Honestly, I think it scares people more that they might be received well. Because then they might have to do it again, and get involved. We humans are afraid of commitment to new things, especially ones we don’t get paid for. Its like money justifies the risk in our minds, but success and changing someone’s life don’t.

Image result for image for money vs changing lives

? Goals?

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Or is it really…

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More about this.

Some people think that is because we are selfish, and while we are, many people are willing to be unselfish if it’s within their comfort zone of talents and time. We are more likely to hold back out of fear than straight up selfishness. Fear is selfishness more cleverly disguised.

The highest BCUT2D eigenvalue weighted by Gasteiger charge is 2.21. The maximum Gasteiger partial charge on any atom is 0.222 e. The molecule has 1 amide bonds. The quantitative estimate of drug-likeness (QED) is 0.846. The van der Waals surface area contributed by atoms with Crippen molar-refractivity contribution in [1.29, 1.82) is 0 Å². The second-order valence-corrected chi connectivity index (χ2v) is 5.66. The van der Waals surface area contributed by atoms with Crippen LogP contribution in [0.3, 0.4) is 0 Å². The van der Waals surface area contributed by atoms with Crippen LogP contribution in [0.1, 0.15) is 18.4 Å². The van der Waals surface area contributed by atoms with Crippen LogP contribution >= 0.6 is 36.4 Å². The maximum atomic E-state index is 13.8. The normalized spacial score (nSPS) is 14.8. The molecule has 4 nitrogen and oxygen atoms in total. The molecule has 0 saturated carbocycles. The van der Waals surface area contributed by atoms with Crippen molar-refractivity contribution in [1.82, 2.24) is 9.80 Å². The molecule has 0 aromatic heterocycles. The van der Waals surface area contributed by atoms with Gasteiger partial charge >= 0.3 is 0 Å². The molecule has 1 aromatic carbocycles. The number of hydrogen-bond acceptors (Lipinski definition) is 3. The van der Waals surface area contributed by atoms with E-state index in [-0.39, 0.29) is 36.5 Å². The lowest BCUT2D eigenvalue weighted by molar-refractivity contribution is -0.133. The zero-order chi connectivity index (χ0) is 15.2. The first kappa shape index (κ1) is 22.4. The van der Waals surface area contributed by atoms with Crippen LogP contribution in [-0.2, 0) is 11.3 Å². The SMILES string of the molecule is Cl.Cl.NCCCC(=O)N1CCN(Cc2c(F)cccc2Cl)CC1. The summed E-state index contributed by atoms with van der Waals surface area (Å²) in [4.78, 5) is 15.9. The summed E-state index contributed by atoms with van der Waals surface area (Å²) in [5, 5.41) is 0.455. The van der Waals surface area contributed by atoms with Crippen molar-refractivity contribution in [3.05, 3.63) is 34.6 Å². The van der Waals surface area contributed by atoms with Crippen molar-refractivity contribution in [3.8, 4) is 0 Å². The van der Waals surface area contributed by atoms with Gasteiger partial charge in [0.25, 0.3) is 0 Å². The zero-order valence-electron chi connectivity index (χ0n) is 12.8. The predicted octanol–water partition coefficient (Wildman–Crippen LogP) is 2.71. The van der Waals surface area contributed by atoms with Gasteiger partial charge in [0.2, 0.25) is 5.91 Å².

I am not sure why we are so afraid to do good. For me, it’s the fear that I am not good myself, that I will be shown to be a fake, and will not be able to really help. It took me a long time to become self aware of that, and even longer to really start to overcome it. Now it haunts me, even though it does not necessarily stop me from acting. My sister says “I think it’s called the Flesh.”

Call it that, or the Inner Bully, or Internal Critic, whatever name you have for it. It works the same way.

Human beings feel we have some kind of price to pay in life, that we cannot be Good, or Brave, or Noble, or Heroic. We have lost that right somewhere, and living a small, cowardly life is our just desert for it.

Original Sin can explain that pretty cleanly, though it’s not a popular explanation anymore.